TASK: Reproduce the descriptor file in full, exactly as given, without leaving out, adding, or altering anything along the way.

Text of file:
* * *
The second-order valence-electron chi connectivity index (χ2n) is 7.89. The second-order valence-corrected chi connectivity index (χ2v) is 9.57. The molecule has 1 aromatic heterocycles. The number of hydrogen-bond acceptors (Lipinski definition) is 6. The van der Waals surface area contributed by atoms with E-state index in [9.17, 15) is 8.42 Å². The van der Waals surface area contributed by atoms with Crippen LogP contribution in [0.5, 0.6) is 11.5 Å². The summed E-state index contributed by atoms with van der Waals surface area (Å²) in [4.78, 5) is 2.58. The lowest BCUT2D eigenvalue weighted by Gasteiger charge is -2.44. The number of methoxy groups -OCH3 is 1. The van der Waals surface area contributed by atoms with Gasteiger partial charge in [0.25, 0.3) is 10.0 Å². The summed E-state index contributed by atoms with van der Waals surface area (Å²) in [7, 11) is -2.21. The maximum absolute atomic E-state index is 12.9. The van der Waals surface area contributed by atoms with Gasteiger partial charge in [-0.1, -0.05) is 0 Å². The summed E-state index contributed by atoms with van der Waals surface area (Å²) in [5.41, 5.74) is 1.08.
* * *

The second-order valence-electron chi connectivity index (χ2n) is 7.89. The second-order valence-corrected chi connectivity index (χ2v) is 9.57. The molecule has 1 aromatic heterocycles. The number of hydrogen-bond acceptors (Lipinski definition) is 6. The van der Waals surface area contributed by atoms with E-state index in [9.17, 15) is 8.42 Å². The van der Waals surface area contributed by atoms with Crippen LogP contribution in [0.5, 0.6) is 11.5 Å². The summed E-state index contributed by atoms with van der Waals surface area (Å²) in [4.78, 5) is 2.58. The lowest BCUT2D eigenvalue weighted by Gasteiger charge is -2.44. The number of methoxy groups -OCH3 is 1. The van der Waals surface area contributed by atoms with Gasteiger partial charge in [0.25, 0.3) is 10.0 Å². The summed E-state index contributed by atoms with van der Waals surface area (Å²) in [7, 11) is -2.21. The maximum absolute atomic E-state index is 12.9. The van der Waals surface area contributed by atoms with Gasteiger partial charge in [-0.1, -0.05) is 0 Å². The summed E-state index contributed by atoms with van der Waals surface area (Å²) in [5.41, 5.74) is 1.08.